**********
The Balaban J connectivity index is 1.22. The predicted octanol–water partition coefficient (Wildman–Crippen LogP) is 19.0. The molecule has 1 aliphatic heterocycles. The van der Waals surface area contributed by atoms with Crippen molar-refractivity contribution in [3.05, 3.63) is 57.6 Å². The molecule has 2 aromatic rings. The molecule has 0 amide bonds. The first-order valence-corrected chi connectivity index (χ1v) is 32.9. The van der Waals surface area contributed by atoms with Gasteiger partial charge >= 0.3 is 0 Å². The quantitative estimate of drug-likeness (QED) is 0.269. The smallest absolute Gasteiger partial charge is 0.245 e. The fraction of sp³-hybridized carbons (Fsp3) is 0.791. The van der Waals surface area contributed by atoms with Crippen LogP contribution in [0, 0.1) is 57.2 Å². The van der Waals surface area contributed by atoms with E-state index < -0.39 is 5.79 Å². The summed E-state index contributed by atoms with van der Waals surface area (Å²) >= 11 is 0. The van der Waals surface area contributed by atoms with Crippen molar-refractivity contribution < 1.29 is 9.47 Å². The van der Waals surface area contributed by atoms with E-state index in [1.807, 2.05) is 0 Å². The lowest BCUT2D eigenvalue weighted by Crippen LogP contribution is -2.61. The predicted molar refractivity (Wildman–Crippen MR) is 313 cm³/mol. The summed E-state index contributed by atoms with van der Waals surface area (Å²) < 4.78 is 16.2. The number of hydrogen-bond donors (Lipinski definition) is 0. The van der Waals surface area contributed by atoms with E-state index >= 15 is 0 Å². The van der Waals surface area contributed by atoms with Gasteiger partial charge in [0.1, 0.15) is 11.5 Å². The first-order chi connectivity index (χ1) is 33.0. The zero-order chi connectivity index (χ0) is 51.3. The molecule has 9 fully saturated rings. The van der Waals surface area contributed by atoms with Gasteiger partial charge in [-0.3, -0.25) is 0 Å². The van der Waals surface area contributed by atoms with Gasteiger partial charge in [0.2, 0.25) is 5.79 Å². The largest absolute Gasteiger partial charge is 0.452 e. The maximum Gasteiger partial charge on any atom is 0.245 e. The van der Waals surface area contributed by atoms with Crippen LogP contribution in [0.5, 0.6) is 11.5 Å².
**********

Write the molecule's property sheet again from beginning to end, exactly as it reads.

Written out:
The Balaban J connectivity index is 1.22. The predicted octanol–water partition coefficient (Wildman–Crippen LogP) is 19.0. The molecule has 1 aliphatic heterocycles. The van der Waals surface area contributed by atoms with Crippen molar-refractivity contribution in [3.05, 3.63) is 57.6 Å². The molecule has 2 aromatic rings. The molecule has 0 amide bonds. The first-order valence-corrected chi connectivity index (χ1v) is 32.9. The van der Waals surface area contributed by atoms with Gasteiger partial charge >= 0.3 is 0 Å². The quantitative estimate of drug-likeness (QED) is 0.269. The smallest absolute Gasteiger partial charge is 0.245 e. The fraction of sp³-hybridized carbons (Fsp3) is 0.791. The van der Waals surface area contributed by atoms with Crippen LogP contribution in [0, 0.1) is 57.2 Å². The van der Waals surface area contributed by atoms with E-state index < -0.39 is 5.79 Å². The summed E-state index contributed by atoms with van der Waals surface area (Å²) >= 11 is 0. The van der Waals surface area contributed by atoms with Crippen molar-refractivity contribution < 1.29 is 9.47 Å². The van der Waals surface area contributed by atoms with E-state index in [1.807, 2.05) is 0 Å². The lowest BCUT2D eigenvalue weighted by Crippen LogP contribution is -2.61. The predicted molar refractivity (Wildman–Crippen MR) is 313 cm³/mol. The summed E-state index contributed by atoms with van der Waals surface area (Å²) < 4.78 is 16.2. The number of hydrogen-bond donors (Lipinski definition) is 0. The van der Waals surface area contributed by atoms with E-state index >= 15 is 0 Å². The van der Waals surface area contributed by atoms with Gasteiger partial charge in [0.1, 0.15) is 11.5 Å². The first-order chi connectivity index (χ1) is 33.0. The zero-order chi connectivity index (χ0) is 51.3. The molecule has 9 fully saturated rings. The van der Waals surface area contributed by atoms with Gasteiger partial charge in [-0.3, -0.25) is 0 Å². The van der Waals surface area contributed by atoms with Gasteiger partial charge in [0.2, 0.25) is 5.79 Å². The largest absolute Gasteiger partial charge is 0.452 e. The maximum Gasteiger partial charge on any atom is 0.245 e. The van der Waals surface area contributed by atoms with Crippen LogP contribution in [0.5, 0.6) is 11.5 Å².